Suguru is a captivating number puzzle. At first glance it looks like a broken Sudoku grid. But whilst it shares some commonalities with its more well-known cousin, Suguru is a different kettle of fish altogether. If you’re new to Suguru, have a look at our tutorial here to get started.

One of the techniques that’s fundamental to solving harder Suguru puzzles is *elimination by implication*. We are going to look at some examples.

To start us off, we’re using a puzzle taken from A Year of Suguru (Easy to Intermediate) - the puzzle is from June 14 if you have the book and want to play along, and complete the rest of the puzzle yourself.

Here’s the grid as presented in the book:

Let’s begin with an interesting example near the middle of the puzzle. I’ve highlighted two regions, green and red. The red region has no clue numbers in it at all, but we can still use it to solve the green cell with the **?** inside:

We can solve this cell purely through implication. We know that the red region must contain the numbers 1, 2 and 3 (because it contains three cells). It doesn’t matter what order they appear in that region, they will all affect the highlighted green cell because they are all adjacent to it either vertically or diagonally. That means our green cell (the one with the **?**) cannot contain a 1, a 2, or a 3. It also cannot contain a 4 because that already appears in the green region. Therefore the only number that can go there is a 5.

Even though the neighbouring region contained no clue numbers, its size and position made it useful. This was an example of simple implication. The *implied* contents of one region allowed us to directly solve a cell in a neighbouring one. But implication can go further.

Let’s turn our attention to the bottom right of the grid. I’ve highlighted four regions that have some interesting interplay.

We’ll begin with the green region. Given the presence of the 2 in the blue region above it, we know that the top cell of the green region cannot contain a number 2. Therefore the number 2 must go in one of the two bottom cells. This is a simple implication.

Because we now know that one of those two cells has to contain a 2, we can *further imply* that the left-most cell in the yellow region cannot be a 2. It doesn't matter which of the green cells is a 2, they both prevent the left-hand yellow cell from containing a 2. As there are only two cells in the yellow region, the left-hand cell must be a 1, which leaves the right-hand cell as a 2.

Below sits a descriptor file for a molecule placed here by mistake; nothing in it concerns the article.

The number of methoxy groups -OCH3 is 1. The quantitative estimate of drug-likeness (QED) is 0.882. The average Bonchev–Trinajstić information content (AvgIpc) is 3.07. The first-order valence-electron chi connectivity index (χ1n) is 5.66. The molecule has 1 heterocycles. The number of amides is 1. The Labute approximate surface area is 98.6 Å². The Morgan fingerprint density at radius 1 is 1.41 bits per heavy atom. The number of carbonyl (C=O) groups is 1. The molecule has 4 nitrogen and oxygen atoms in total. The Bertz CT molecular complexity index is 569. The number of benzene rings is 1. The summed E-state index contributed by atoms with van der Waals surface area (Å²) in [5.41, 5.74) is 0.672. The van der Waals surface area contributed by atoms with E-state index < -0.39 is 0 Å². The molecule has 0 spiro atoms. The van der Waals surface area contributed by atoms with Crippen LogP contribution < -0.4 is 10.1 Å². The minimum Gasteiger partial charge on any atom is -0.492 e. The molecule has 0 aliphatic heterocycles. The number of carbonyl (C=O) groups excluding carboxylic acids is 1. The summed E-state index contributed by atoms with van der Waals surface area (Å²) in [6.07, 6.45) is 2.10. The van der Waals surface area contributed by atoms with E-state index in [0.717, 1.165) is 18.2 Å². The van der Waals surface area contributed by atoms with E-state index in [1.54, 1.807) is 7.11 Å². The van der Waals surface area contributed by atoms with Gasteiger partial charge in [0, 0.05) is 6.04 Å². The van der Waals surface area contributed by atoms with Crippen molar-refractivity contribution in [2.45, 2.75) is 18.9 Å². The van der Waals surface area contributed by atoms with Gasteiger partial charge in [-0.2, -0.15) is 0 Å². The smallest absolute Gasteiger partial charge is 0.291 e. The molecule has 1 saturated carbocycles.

We’re not done yet. We can also infer, using the green region and the yellow one, combined with the blue one, that there’s only one place to put a 2 in the red region:

Here’s where it gets fun: the 2 we just filled in inside the red region now has a knock-on effect on the green region, telling us which of our two candidate cells must contain a 2 – the bottom one, it’s the only possibility.

Just by inferring that one of the bottom green cells must contain a 2, we’ve been able to fill in a neighbouring 2, which then allowed us to figure out another neighbouring 2, which in turn let us come back full circle and figure out which of the green cells must contain the 2! This is an implication chain at work, albeit a small one. They can get much, much longer.

Here’s another example of an implication chain. This is the May 25 puzzle from the same book as above, if you want to play along. Here’s the empty grid, and I’ve highlighted three green cells that we can fill in through implication initiated from the red region. Can you work out how?

We’ll start with the 3 in the red region. This is a handy *corner* cell which eliminates three neighbours in the region just to the right. We can imply the position of the 3 in that region, narrowing it down to two possible cells, like this:

Even though we don’t know which cell contains the 3, we *do* know that either way, we can eliminate two cells in the region below. Furthermore, the 3 in the neighbouring yellow region knocks out two more cells, leaving only one place to put our 3:

That 3 then gives us the position of the 3 in the region to the right:

That in turn tells us where the 3 goes in the next region up:

Phew - after all that, even though we didn’t yet work out the position of the 3 in the first region, we could still use its implied position to fill in three other cells in the chain.

Implication chains are a powerful tool for solving more difficult Suguru puzzles. Even if a simple implication doesn’t let you fill in a cell, it’s worth trying to follow the chain because you never know where it will lead. It may even lead back in a circle, letting you fill in the original cell.

Chains can often come in handy for getting you moving if you get stuck, but they are just one tool in the toolkit for Suguru-solvers. Don’t get hung up *only* looking at chains, when often simple elimination will get you to a result more quickly.

If you want to try your hand at suguru but don’t know where to start, you’ve come to the right place. Assuming no prior knowledge of this captivating puzzle, we’re going to look at how the grid works, cover the simple rules, then dive in to the techniques we can use to solve it. Let’s get started, by looking at…

Suguru grids do not have to be square. It’s possible to make puzzles of various shapes and sizes. Here at *Puzzle Genius* we are purists at heart, and we prefer the perfection of the square form. But we do publish puzzles of differing sizes — and of course — different levels. To start us off, here is an easy 1-star grid, six cells across by six down. It’s taken from our popular *Pocket Suguru* series:

Like a sudoku grid, we have some numbers filled in to start us off (clues). But that’s where the similarity ends. You’ll see there are no columns, rows, or blocks here. Instead we have *regions*.